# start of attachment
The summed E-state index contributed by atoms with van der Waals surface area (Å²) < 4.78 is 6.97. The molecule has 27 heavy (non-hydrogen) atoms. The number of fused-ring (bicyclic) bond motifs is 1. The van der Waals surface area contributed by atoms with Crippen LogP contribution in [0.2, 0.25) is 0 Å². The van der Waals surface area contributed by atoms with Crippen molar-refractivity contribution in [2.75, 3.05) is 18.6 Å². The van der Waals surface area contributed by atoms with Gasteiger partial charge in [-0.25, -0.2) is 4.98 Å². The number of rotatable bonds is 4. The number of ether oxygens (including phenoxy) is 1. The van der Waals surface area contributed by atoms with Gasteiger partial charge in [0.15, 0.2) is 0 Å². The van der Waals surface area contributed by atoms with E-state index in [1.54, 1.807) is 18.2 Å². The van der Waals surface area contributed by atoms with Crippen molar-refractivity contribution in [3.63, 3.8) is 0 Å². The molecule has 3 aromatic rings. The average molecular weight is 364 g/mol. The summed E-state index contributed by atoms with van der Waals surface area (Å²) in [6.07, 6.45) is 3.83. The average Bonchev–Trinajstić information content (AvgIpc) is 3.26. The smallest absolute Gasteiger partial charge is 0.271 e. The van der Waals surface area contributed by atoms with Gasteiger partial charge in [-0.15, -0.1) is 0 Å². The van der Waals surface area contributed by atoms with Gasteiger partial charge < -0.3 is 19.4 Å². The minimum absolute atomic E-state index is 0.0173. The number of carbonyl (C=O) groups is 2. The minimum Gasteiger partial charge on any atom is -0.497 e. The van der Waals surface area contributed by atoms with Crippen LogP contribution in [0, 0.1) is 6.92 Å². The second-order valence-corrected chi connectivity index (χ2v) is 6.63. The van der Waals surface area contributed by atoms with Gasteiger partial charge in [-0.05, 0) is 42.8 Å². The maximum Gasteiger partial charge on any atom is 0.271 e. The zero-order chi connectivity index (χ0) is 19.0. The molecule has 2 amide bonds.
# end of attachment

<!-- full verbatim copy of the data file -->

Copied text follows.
The summed E-state index contributed by atoms with van der Waals surface area (Å²) < 4.78 is 6.97. The molecule has 27 heavy (non-hydrogen) atoms. The number of fused-ring (bicyclic) bond motifs is 1. The van der Waals surface area contributed by atoms with Crippen LogP contribution in [0.2, 0.25) is 0 Å². The van der Waals surface area contributed by atoms with Crippen molar-refractivity contribution in [2.75, 3.05) is 18.6 Å². The van der Waals surface area contributed by atoms with Gasteiger partial charge in [-0.25, -0.2) is 4.98 Å². The number of rotatable bonds is 4. The number of ether oxygens (including phenoxy) is 1. The van der Waals surface area contributed by atoms with Gasteiger partial charge in [0.15, 0.2) is 0 Å². The van der Waals surface area contributed by atoms with E-state index in [1.54, 1.807) is 18.2 Å². The van der Waals surface area contributed by atoms with Crippen molar-refractivity contribution in [3.63, 3.8) is 0 Å². The molecule has 3 aromatic rings. The average molecular weight is 364 g/mol. The summed E-state index contributed by atoms with van der Waals surface area (Å²) in [6.07, 6.45) is 3.83. The average Bonchev–Trinajstić information content (AvgIpc) is 3.26. The smallest absolute Gasteiger partial charge is 0.271 e. The van der Waals surface area contributed by atoms with Gasteiger partial charge in [-0.15, -0.1) is 0 Å². The van der Waals surface area contributed by atoms with Gasteiger partial charge < -0.3 is 19.4 Å². The minimum absolute atomic E-state index is 0.0173. The number of carbonyl (C=O) groups is 2. The minimum Gasteiger partial charge on any atom is -0.497 e. The van der Waals surface area contributed by atoms with Crippen LogP contribution in [0, 0.1) is 6.92 Å². The second-order valence-corrected chi connectivity index (χ2v) is 6.63. The van der Waals surface area contributed by atoms with Gasteiger partial charge in [-0.05, 0) is 42.8 Å². The maximum Gasteiger partial charge on any atom is 0.271 e. The zero-order chi connectivity index (χ0) is 19.0. The molecule has 2 amide bonds.